Time to rotate system 20 degrees

  • Thread starter D.B0004
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  • #1
D.B0004
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Homework Statement


In the system of Problem 2-6, we need move the load by 20 degrees and bring the system to rest. Assuming a triangular speed profile of the load with equal acceleration and deceleration rates (starting and ending at zero speed). Assume a coupling efficiency of 100%. The magnitude of the electromagnetic torque (positive or negative) available from the motor is 500 Nm.

nL/nM= 3
JL = 8.3 kg*m2
JM = 1.4 kg*m2

What is the time (in seconds) needed to rotate the load by an angle of 20o? Give the correct answer to 3 or more decimal places.

Homework Equations


T(em) = [Jm + (Wl/Wm)^2 * Jl]*dw/dt

The Attempt at a Solution


I see a dt in there so I think this is my hint. I know I can set T(em) to 500. Jm is given, and I believe W (omega) of load is 3 times smaller than the motor, w/w would be (1/3)^2. But dw/dt is constant due to the triangle torque constraint isn't it? Cant integrate that right? Could someone explain how I am thinking of this wrong with a push in the right direction? Thanks.
 

Answers and Replies

  • #2
Simon Bridge
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In the system of Problem 2-6,...
Where is problem 2.6 and what is the system it proposes?
 
  • #3
D.B0004
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Where is problem 2.6 and what is the system it proposes?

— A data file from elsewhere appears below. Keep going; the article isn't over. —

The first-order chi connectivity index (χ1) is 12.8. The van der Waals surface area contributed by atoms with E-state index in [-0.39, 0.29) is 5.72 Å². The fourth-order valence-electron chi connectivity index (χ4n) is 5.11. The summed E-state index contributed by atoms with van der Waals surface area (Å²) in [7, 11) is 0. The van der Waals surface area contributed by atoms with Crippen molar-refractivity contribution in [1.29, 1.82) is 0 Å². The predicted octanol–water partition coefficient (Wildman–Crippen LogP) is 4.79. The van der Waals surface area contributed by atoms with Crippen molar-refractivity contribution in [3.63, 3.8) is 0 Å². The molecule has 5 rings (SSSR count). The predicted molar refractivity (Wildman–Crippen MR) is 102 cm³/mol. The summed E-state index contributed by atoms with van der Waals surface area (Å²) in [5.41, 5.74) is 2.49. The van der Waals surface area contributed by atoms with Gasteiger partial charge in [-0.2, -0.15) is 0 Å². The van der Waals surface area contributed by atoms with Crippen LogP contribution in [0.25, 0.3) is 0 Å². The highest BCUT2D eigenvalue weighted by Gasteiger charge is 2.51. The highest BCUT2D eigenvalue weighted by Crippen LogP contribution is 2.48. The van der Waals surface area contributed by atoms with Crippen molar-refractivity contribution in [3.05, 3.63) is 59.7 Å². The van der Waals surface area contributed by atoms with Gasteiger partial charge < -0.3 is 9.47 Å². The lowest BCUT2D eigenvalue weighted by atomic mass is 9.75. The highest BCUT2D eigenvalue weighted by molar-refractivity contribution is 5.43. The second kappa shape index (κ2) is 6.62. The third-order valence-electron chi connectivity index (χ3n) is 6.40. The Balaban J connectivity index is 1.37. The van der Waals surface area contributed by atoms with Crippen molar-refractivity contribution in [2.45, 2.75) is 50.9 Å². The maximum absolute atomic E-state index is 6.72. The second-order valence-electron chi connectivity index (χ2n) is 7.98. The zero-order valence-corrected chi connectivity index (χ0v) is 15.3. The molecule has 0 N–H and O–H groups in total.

Im sorry. I completely forgot to add those! See file attached.
 

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  • #4
D.B0004
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Im sorry. I completely forgot to add those! See file attached.
Wow and now I posted the WRONG PICTURE. Thought I only had one screen shot.
 

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  • #5
D.B0004
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This problem probably shouldn't be in the introductory section...but hey maybe someone will get it.
 
  • #6
D.B0004
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Here are equations listed below the figure.
 

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  • #7
haruspex
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I believe W (omega) of load is 3 times smaller than the motor
In the time the motor rotates once, how often does the load rotate?
dw/dt is constant
It's constant during each of the two phases, acceleration and deceleration.
Cant integrate that right?
Constants are the easiest of all to integrate.
 

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